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[Huggies] How Often Do You Change A Newborn

It has been 5 years since there has been a newborn in the house and I have forgotten a LOT of things, but one thing I have not forgotten is how often their little bottoms need to be changed during the first few weeks. I have already started collecting my stash of newborn and size 1 Huggies in preparation for the new little guy's arrival.

So just how often do you need to change a newborn? A lot is going to determine on the little one and his feeding schedule, but newborn babies can urinate as often as every 20 minutes and have up to 10 bowel movements a day! Basically you could be looking at a diaper change every couple of hours!

One thing I find important for my sanity and my budget is finding a good routine for diaper changes. I don't want the little guy to develop diaper rash just to save a few pennies, but I also hate when you put on a brand new diaper just to have it dirtied immediately. Mastering this routine takes getting to know your little one.

Babies often have a bowel movement during or after feedings. Once you know what is typical for your baby you can plan the diaper change accordingly. You will know if it is okay to change his diaper before a feeding so he can fall asleep or hold off changing a barely wet diaper until after he is done eating. Since newborns eat about eight to twelve times a day, you could be saving yourself a half dozen double diaper changes.

Another fun fact is that babies, especially little boys, often urinate the second you take their diapers off. This isn't just an early indication of their sense of humor, but has to do with them being exposed to the air. If you use a new diaper to cover them, you often save yourself from being sprayed, but waste a perfectly dry diaper. With my first son I learned to open his diaper, but leave it under him and cover him with a diaper wipe. That protected me and the changing table while saving the diaper for the actual diaper change!

My last personal diaper changing rule involves never waking a sleeping baby. With all of the great products out there to keep your baby protected from wetness, I don't find it necessary to wake them just because the wetness indicator has changed colors. I do always make sure they start their sleep in a dry diaper and, especially at night, I make sure to apply another layer of wetness protection like a diaper rash cream, baby powder, or, when they are older, a diaper created for overnight protection. That way both the little guy and my few hours of precious sleep are protected.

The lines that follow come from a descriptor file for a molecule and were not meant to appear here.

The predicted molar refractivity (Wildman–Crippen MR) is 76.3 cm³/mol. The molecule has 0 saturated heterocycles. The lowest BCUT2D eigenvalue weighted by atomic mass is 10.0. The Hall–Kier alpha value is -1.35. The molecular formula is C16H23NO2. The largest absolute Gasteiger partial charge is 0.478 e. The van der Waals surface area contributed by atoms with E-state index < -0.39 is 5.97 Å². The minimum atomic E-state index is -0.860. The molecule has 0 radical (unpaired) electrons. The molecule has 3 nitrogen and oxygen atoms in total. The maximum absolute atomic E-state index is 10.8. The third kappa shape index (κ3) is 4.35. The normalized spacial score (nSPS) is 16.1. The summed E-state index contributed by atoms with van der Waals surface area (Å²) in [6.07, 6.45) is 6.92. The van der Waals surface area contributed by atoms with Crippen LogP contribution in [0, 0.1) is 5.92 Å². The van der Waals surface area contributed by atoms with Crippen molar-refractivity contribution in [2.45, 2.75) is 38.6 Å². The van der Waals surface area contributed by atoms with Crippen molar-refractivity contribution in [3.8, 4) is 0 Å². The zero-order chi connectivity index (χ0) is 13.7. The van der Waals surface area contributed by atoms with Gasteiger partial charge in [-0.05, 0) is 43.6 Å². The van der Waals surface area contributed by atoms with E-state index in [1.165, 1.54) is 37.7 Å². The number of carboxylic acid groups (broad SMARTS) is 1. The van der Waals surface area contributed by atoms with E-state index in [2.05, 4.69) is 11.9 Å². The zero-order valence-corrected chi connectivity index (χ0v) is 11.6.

Do you have any tricks and tips to making diaper changes less messy? I would love to hear them!

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Omgirl said...

Kinda along the same lines as using a wipe to cover his wee-wee in case he makes a wee-wee, my worst pet peeve is when you take off a baby's dirty diaper, having already wiped their bum (supposedly), only to discover that some was up their back and it's now on their shirt, meaning you have to change their WHOLE outfit. And it's probably on the changing table cover as well, meaning you have to remove that--all while keeping the baby from getting more poop on the changing table! So My trick is to keep a stash of old rags, stained burp cloths, or ratty hand towels in the changing table baskets, and if the baby has a dirty diaper, as soon as I open it and pull it out from under them, I pull their bum way up and put the rag under them. That way if there's going to be a poop surprise around back, it's going to end up on the rag and not their clothes or their changing table cover. A rag is much easier to throw in the wash than the whole changing cover or a whole outfit (especially several times a day!) Good luck!!!

Anonymous said...

Very informative and helpful for mother of newborn. Thanks for writing it.

Rida said...

Babies eat and eat and eat. Although nature has done a pretty good job of providing you and your baby with the right equipment, in the beginning it's almost guaranteed to be harder than you expected. From sore nipples to tough latch-ons, nursing can seem overwhelming.